RA and Workplace Accommodations
Last updated: January 2024
Living and working with rheumatoid arthritis can be a real challenge.
Workplace accomodations, the law, and RA
Luckily, the Americans with Disabilities Act (or ADA for short) requires most employers to provide “reasonable accommodations” to qualified disabled individuals. Reasonable accommodations are modifications to a job, employment practice or process, or a work environment to make it possible for you to successfully fulfill the duties of your job. (For general tips about requesting workplace accommodations, see Workplace Accommodations Under the Americans With Disabilities Act)
This or That
Are you newly diagnosed (1 year or less) with RA?
Identifying specific workplace needs with RA
Since the ADA places the initial burden on the worker to inform his or her employer about the need for an accommodation, you’ll want to prepare before speaking with your boss. First, it is important to consider exactly how your rheumatoid arthritis makes it more difficult for you to do your job. Which specific tasks are most problematic? Does hand or wrist pain make it difficult for you to use a computer? Is it challenging for you to sit, stand, or walk for long periods? Do you have trouble maintaining your stamina during the workday due to fatigue? It’s important to remember that not everyone with rheumatoid arthritis will experience the same limitations – and the degree of the limitation will also vary.
Once you pinpoint the specific issues that are most problematic for you, it’s time to start brainstorming suggestions for improvements. What types of accommodations would best be able to reduce or eliminate your issues? Here are some general suggestions that may be useful for individuals living with rheumatoid arthritis to request.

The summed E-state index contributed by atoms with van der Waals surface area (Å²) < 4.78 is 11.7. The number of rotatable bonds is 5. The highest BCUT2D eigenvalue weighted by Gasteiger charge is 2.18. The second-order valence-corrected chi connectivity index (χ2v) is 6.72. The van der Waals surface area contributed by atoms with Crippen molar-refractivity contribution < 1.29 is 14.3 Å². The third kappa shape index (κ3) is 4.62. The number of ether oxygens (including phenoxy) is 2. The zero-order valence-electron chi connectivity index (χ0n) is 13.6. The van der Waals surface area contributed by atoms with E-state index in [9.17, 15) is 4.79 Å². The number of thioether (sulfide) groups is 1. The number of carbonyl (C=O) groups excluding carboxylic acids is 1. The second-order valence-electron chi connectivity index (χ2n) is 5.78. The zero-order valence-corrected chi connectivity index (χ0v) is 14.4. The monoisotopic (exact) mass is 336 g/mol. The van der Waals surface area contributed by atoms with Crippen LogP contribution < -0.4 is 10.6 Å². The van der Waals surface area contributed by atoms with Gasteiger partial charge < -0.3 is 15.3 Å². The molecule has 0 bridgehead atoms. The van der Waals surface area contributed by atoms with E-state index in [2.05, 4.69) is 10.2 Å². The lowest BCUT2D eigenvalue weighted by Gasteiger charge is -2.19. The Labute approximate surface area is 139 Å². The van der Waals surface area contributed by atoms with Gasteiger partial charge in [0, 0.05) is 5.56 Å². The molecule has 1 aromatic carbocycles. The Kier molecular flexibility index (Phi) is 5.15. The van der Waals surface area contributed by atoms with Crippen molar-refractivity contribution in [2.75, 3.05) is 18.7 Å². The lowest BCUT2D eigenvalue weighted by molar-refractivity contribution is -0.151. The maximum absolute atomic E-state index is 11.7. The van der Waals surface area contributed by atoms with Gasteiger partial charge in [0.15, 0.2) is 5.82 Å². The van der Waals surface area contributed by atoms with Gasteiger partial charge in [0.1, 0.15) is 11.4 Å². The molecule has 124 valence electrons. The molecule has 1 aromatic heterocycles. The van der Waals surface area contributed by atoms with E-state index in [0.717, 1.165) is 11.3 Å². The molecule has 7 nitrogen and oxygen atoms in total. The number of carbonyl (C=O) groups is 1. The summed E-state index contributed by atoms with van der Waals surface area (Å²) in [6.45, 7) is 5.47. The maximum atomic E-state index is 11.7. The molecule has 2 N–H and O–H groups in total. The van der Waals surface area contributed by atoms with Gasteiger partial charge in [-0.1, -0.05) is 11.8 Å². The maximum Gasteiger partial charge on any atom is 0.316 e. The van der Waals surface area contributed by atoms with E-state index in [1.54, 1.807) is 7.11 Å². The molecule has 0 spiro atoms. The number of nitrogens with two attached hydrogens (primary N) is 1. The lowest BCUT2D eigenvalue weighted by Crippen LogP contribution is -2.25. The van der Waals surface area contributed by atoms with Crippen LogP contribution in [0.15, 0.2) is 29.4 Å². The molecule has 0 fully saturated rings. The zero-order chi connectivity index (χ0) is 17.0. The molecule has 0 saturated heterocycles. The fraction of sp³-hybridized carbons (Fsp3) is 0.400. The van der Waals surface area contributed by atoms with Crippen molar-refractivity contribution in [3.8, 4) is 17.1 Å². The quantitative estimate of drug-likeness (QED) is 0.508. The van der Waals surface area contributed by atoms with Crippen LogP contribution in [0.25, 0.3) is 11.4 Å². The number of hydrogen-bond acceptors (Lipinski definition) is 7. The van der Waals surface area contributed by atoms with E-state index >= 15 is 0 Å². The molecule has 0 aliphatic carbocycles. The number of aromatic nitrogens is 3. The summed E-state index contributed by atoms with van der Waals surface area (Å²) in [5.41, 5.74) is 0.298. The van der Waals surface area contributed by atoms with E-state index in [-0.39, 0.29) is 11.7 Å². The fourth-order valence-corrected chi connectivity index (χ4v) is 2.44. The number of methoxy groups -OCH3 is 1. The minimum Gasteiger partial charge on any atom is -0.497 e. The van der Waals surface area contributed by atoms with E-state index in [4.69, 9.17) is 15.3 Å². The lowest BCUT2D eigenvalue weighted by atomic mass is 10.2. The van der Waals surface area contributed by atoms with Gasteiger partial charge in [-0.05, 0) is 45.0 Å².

- Nearby parking
- Accessible entrance or automatic doors
- First floor workstation or access to an elevator
- Accessible restrooms and break rooms
- Ergonomic workstation design – keyboard, mouse, chair, etc.
- Adjustable sit/stand workstations
- Cushions or heating pads
- Stand/lean stools
- Book holders and page turners
- Arm supports
- Writing aids
- Grip aids
- Replacing small switches with cushioned knobs
- Speech recognition software or option to dictate to clerical staff
- Space heaters or added insulation to control temperature
- Location closer to restroom, office equipment used regularly, or break room
- Reassign or reallocate marginal duties
- Reduce physical exertion required or provide mobility aids
- Reduce workplace stress
- Allow longer breaks or schedule additional periodic rest breaks
- Flexible work schedule
- Flexible use of leave time
- Work from home options
- Sensitivity training for coworkers
- Telephone calls during work hours to doctors or other support
- Shorter staff meetings
Make sure to identify which issues – and which solutions – you feel are most important to address before making an appointment to speak with your boss! For help brainstorming about your specific health/job situation, contact the Job Accommodation Network – a free, confidential, and personalized service provided by the U.S. Department of Labor.